The League was created to protect commercial interests and privileges granted by foreign rulers in cities and countries the merchants visited. The Hanseatic cities had their own legal system and furnished their own protection and mutual aid. Despite this, the organization was not a city-state, nor can it be called a confederation of city-states; only a very small number of the cities within the league enjoyed autonomy and liberties comparable to those of a free imperial city.
Estonian and Latvian cities reaped huge profits from Hanseatic trade. Their connections to the Hansawere stronger than Lithuanian contacts because there were a large proportion of Germans in Livonia.Lithuania, on the other hand, retained its independence as the Grand Duchy of Lithuania and eventually came under Polish rule. German settlers were unwelcome in Lithuania and local peasants had more control over their own lands and product than in Livonia, where higher profits could be made byHansamerchants. Nonetheless, the Grand Duchy of Lithuania was an important supplier of agricultural products and forest products from the banks of the Daugava to the Hansathrough the Livonian Hansaport at Riga..
Lübeck in northern Germany became a main base for merchants from Saxony and Westphalia trading eastward and northward. Well before the term Hanse appeared in a document (1267), merchants in different cities began to form guilds or Hansa with the intention of trading with towns overseas, especially in the economically less-developed eastern Baltic. This area was a source of timber, wax, amber, resins, furs, along with rye and wheat brought down on barges from the hinterland to port markets. The towns raised their own armies, with each guild being required to provide levies when needed. The Hanseatic cities came to each other's aid, and commercial ships often had to be used to carry soldiers and their arms.
Lübeck's location on the Baltic provided access for trade with Scandinavia and Kiev Rus, putting it in direct competition with the Scandinavians who had previously controlled most of the Baltic trade routes. A treaty with the Visby Hansa put an end to competition: through this treaty the Lübeck merchants also gained access to the inland Russian port of Novgorod, where they built a trading post or Kontor. Other such alliances formed throughout the Holy Roman Empire. Yet the League never became a closely managed formal organisation. Assemblies of the Hanseatic towns met irregularly in Lübeck for a Hansetag (Hanseatic Diet), from 1356 onwards, but many towns chose not to send representatives and decisions were not binding on individual cities. Over time, the network of alliances grew to include a flexible roster of 70 to 170 cities.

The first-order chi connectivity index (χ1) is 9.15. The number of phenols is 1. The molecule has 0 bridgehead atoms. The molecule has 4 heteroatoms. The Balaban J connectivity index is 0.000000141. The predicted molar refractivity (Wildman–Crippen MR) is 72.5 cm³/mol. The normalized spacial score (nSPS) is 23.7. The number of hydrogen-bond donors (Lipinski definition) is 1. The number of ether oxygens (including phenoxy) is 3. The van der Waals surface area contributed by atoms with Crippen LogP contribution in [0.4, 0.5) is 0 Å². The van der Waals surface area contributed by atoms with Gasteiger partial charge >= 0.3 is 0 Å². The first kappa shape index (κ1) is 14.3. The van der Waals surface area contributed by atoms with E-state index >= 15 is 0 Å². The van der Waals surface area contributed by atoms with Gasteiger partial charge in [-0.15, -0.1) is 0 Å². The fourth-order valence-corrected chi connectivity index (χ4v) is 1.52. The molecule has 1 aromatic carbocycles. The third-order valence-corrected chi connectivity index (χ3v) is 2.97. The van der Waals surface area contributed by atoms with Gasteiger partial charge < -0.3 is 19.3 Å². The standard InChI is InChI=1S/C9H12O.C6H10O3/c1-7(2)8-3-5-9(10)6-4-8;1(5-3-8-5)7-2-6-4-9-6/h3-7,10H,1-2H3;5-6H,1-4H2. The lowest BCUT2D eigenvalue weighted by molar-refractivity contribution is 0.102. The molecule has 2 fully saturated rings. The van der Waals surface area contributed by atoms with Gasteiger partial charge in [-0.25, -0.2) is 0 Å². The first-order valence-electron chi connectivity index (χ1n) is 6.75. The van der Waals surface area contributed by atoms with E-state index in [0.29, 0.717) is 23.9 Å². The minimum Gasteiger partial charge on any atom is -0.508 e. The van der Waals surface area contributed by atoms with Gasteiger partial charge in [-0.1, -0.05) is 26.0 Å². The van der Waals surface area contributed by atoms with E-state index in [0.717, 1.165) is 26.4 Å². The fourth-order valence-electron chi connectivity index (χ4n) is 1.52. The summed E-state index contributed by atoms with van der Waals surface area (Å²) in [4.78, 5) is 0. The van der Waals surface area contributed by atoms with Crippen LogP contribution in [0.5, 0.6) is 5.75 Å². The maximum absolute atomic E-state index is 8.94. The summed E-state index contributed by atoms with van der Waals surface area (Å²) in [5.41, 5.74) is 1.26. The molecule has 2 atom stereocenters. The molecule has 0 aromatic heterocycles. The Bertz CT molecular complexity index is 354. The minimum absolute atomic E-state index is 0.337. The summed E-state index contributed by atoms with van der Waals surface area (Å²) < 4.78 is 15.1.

Riga joined the Hanseatic League in 1282, and become the first Hanseatic City in Livonia. Tallinn was the next Livonian city to join the group. In Lithuania, local merchants were subject to the laws of the grand Duchy of Lithuania and were free to conduct trade with Hansa merchants, but the Hansa merchants found it difficult to secure a monopoly on Lithuanian trade. The Grand Duchy of Lithuania was hostile to the Germans after attempts at conquest. Tariffs were exacted at the Lithuanian borders with Poland and Livonia. Hansa merchants were tolerated, if they paid their tariffs, and developed trade routes through Lithuania all the way down to the Bug river where the Ukraine is today.
At the start of the 16th century, the League found itself in a weaker position than it had known for many years. The rising Swedish Empire had taken control of much of the Baltic. Denmark had regained control over its own trade, the Kontor in Novgorod had closed, and the Kontor in Bruges had become effectively moribund. The individual cities which made up the League had also started to put self-interest before their common Hanseatic interests. Finally, the political authority of the German princes had started to grow—and so to constrain the independence of action which the merchants and Hanseatic towns had enjoyed. By the late 16th century, the League had imploded and could no longer deal with its own internal struggles, the social and political changes that accompanied the Protestant Reformation, the rise of Dutch and English merchants, and the incursion of the Ottoman Empire upon its trade routes and upon the Holy Roman Empire itself. Only nine members attended the last formal meeting in 1669 and only three (Lübeck, Hamburg and Bremen) remained as members until its final demise in 1862.
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